Tec 5 John T. Fox

    T/5 John T. Fox was the son of Sylvester B. and Evelyn Fox.  He was born on March 21, 1920, and was the oldest of the couple's three children.  John, with his sister and brother, resided in the family's home at 907 Milwaukee Avenue in Janesville, Wisconsin.   He was called "Jack" by his family. 

    As a child, Jack attended St. Patrick's School before attending Janesville High School for three years.  The summer before he was to start his senior year, Jack went to work for his father's cousin on his farm near Wells, Minnesota.  Instead of returning to Janesville when September came, Jack chose to stay in Minnesota and attended part of his senior year in Austin. Minnesota.  At some point, Jack left school and returned to Janesville.  

    Not too long after returning to Janesville, Jack joined the Wisconsin National Guard in Janesville.  Being six feet six inches tall meant he stood out among the other members of the company.

    In the fall of 1940, Jack went to Fort Knox, Kentucky, for one year of federal service.  His company was assigned to the 192nd Tank Battalion as A Company.  Being National Guardsmen, the army housed the battalion away from the main residence area.

    In January of 1941, Jack was assigned to Headquarters Company.  The company was formed with men from the three letter companies of the battalion.  He would work as a member of this company to keep the tanks supplied with the materials they needed.  It is believed that since Jack had attended cook's school that he was assigned to the company as a cook.

    Jack took part in the Louisiana maneuvers in the late summer of 1941 from September 1 through 30.  It was after these maneuvers that the battalion was ordered to Camp Polk, Louisiana.  On the side of a hill, the soldiers learned that their one year of federal service had been extended and that they were being sent overseas.  Jack and the other members of the battalion were given furloughs home to say their goodbyes.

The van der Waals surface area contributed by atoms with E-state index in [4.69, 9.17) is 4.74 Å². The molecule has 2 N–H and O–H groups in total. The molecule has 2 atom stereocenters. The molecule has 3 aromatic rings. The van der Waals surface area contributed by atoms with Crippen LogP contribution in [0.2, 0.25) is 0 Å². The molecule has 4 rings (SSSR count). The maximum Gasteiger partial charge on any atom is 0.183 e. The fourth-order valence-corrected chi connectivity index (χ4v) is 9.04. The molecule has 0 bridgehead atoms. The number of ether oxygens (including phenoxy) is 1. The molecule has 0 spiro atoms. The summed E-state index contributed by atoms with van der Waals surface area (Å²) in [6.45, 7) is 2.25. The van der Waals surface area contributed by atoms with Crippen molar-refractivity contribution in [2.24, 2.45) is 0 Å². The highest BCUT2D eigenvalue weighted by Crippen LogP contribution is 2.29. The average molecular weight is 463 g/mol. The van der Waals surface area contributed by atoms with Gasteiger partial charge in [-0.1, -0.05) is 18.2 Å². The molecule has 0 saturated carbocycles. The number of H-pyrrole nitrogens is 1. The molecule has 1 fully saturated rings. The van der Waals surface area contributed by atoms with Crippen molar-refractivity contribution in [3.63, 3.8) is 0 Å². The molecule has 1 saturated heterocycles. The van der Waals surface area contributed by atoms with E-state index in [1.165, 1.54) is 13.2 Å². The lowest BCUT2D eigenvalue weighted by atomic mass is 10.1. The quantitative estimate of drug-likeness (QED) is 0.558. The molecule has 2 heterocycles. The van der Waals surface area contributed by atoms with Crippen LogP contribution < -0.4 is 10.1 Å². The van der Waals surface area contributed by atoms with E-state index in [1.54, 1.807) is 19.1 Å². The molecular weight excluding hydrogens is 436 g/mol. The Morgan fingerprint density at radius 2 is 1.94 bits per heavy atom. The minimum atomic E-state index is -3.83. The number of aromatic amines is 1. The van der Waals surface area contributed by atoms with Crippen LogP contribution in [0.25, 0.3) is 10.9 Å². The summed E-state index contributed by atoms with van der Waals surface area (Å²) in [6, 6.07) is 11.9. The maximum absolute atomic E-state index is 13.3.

Jack parents were not happy with the fact that he was gong overseas, but they were willing to tolerate it.  Jack did not care one way or the other about being sent overseas.
    The decision for this move -  which had been made in August 1941 - was the result of an event that took place in the summer of 1941.  A squadron of American fighters was flying over Lingayen Gulf, in the Philippines, when one of the pilots, who was flying at a lower altitude, noticed something odd.  He took his plane down and identified a flagged buoy in the water and saw another in the distance.  He came upon more buoys that lined up, in a straight line for 30 miles to the northwest, in the direction of an Japanese occupied island which was hundred of miles away.  The island had a large radio transmitter.  The squadron continued its flight plan south to Mariveles and returned to Clark Field.
    When the planes landed, it was too late to do anything that day.  The next day, when another squadron was sent to the area, the buoys had been picked up by a fishing boat - with a tarp on its deck - which was seen making its way to shore.   Since communication between the Air Corps and Navy was difficult, the boat escaped.  It was at that time the decision was made to build up the American military presence in the Philippines.
    The battalion traveled west over different train routes and arrived at Ft. Mason in San Francisco and were ferried. on the U.S.A.T. General Frank M. Coxe, to Angel Island where they given physicals and inoculated by the battalion's medical detachment.   Anyone who had a medical condition was replaced or held back and scheduled to rejoin the battalion at a later date.

    The 192nd was boarded onto the U.S. A. T. Hugh L. Scott and sailed on Monday, October 27th.  During this part of the trip, many tankers had seasickness, but once they recovered they spent much of the time training in breaking down machine guns, cleaning weapons, and doing KP.   The ship arrived at Honolulu, Hawaii, on Sunday, November 2nd and had a two day layover, so the soldiers were given shore leave so they could see the island. 
    On Wednesday, November 5th, the ship sailed for Guam but took a southerly route away from the main shipping lanes.  It was at this time it was joined by, the heavy cruiser, the U.S.S. Louisville and, another transport, the S. S. Calvin Coolidge.  Sunday night, November 9th, the soldiers went to bed and when they awoke the next morning, it was Tuesday, November 11th.  During the night, while they slept, the ships had crossed the International Date Line.  On Saturday, November 15th, smoke from an unknown ship was seen on the horizon.  The Louisville revved up its engines, its bow came out of the water, and it shot off in the direction of the smoke.  It turned out the smoke was from a ship that belonged to a friendly country.
    When they arrived at Guam on Sunday, November 16th, the ships took on water, bananas, coconuts, and vegetables before sailing for Manila the next day.  At one point, the ships passed an island at night and did so in total blackout.  This for many of the soldiers was a sign that they were being sent into harm's way.  The ships entered Manila Bay, at 8:00 A.M., on Thursday, November 20th, and docked at Pier 7 later that morning.  At 3:00 P.M., most of the soldiers were taken by bus to Ft. Stotsenburg.  Those who drove trucks drove them to the fort, while the maintenance section remained behind at the pier to unload the tanks.